Monday, May 4, 2020

Garage Floor part two

Well here we are, back in ye olde garage! It's been two weeks since I cleaned up the floor, and I've been waiting for a free weekend to apply the epoxy-based coating. But it has not been all champagne and deckchairs in the meantime, I can tell you that!

This is how the floor looked after drying for a few days. Most of the dark patches are actually moisture rather than stains, but there are a few troublesome patches that still need attention, and the '68 has also left its mark(s) on my clean floor.

The concrete is actually in ok shape -  a home inspector would probably describe it as being in "serviceable condition", but there were a few smallish cracks - mere puppies compared to the ones in the patio - but now was the time to fill them in.

I could have used regular mortar, but instead I picked up some quick drying material with a polymer additive that gives increased flexibility. It actually dried a bit too fast, but came out ok.

Fast forward to this past Friday afternoon and I was back from work and ready to Rock! I started by taking down the shelves at the back of the garage. By now the thin set mortar I poured at the base of the rear wall was well and truly cured.

There was a rough edge at the new material, so I ground it off with a silicon carbide belt on the sander.

After a good sweep up, I worked on the last few stains, including this fresh blob of oil that came from the Mustang...grrr!

When that was done, I cut up a big trash bag....

...and parked the '68 on top of it overnight! I am done with cleaning oil off this floor, hopefully forever....the garage looks huge with just the Mustang in there.

I'm using exactly the same water-based epoxy that I used in my last garage about ten years ago, although this time I went for "beige" instead of "pale gray." There is a very limited choice of light colors, and I definitely don't want anything dark or bright because it would distract from the '68.

First thing Saturday morning, and I had Amy Sheep start applying the base coat - this must be applied to damp but not overly wet concrete.

I was working on the edging and I was in charge of the hose. I didn't want to tire myself out right at the start of the weekend.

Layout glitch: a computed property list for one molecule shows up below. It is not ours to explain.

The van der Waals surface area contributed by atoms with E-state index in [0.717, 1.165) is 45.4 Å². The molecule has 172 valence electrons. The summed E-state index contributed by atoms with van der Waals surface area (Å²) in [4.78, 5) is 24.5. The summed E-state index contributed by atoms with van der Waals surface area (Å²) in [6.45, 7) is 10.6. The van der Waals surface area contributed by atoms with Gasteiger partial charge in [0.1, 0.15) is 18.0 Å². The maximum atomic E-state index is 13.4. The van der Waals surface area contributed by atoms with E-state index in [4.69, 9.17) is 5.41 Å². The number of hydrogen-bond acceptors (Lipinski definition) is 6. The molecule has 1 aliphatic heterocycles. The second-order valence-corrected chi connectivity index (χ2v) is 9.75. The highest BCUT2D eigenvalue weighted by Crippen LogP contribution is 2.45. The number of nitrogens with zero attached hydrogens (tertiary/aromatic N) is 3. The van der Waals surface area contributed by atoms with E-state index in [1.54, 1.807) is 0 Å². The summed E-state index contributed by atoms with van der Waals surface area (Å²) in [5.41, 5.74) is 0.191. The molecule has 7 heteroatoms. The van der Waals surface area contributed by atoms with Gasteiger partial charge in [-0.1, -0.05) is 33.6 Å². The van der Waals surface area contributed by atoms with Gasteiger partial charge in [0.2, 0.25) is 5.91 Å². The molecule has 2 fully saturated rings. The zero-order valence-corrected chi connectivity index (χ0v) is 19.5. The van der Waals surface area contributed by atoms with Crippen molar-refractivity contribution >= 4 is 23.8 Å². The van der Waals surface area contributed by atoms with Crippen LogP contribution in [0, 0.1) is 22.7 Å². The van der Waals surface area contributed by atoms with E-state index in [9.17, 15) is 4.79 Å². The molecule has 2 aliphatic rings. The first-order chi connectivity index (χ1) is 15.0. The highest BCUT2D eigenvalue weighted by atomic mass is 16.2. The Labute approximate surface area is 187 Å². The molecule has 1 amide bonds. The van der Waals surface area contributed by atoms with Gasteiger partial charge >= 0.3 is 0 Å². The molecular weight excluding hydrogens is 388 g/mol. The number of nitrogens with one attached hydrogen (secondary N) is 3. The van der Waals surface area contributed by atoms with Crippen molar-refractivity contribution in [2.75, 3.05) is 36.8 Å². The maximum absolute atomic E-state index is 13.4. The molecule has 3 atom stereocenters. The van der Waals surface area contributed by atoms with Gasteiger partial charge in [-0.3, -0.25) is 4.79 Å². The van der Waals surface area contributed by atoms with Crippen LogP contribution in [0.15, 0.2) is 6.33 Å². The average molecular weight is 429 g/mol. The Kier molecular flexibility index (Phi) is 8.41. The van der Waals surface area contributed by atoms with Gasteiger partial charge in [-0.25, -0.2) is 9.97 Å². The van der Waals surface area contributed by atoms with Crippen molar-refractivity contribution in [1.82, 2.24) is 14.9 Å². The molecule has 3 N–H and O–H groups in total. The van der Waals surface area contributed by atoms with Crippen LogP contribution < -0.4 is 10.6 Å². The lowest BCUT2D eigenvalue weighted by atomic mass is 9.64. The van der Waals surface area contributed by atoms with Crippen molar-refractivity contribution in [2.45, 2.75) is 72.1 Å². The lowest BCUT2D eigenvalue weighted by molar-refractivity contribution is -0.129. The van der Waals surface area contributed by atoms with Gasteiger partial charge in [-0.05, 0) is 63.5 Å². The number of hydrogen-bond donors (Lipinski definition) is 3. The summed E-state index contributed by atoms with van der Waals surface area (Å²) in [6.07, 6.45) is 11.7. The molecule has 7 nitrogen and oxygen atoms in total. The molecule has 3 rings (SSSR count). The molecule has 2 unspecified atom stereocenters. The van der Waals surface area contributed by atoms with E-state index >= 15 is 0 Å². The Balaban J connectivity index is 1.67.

It took Amy Sheep about an hour to apply the base coat. We had to work towards the driveway because of the gentle slope of the floor and the need to keep the concrete damp but not too wet.

After that it was back upstairs for eggs benedict, English muffins with apricot preserves and a pot of PG tips. We had to while away six (6) hours of drying time before we could apply the top coat, so Amy Sheep got stuck in to her full day of tasks and I watched a couple of Formula One races from 2008 on youtube.

Late afternoon and we were back at it rolling on the top coat...

We worked front-to-back this time...

The epoxy coating takes twelve (12) hours to dry and twenty-four (24) hours to be fit for vehicle access, so I had to reluctantly leave the '68 on the driveway overnight. This is the first night since I brought the car back to Oakland in 2008 that it has been outside overnight. This is how the floor looked the next morning:

 On Sunday evening, I laid down some plastic sheeting on my new floor....

...and parked the '68 on top. The floor really needs 7-10 days to fully cure, so I plan on giving it that before I roll the car over the floor directly.

While this was going on, we also dealt with a patch of the floor in the workshop that was unfinished - this area used to be covered by a cabinet/countertop, and I guess the previous owner just painted round it.

Once I scuff this area up, it will match the rest of the workshop floor just fine!

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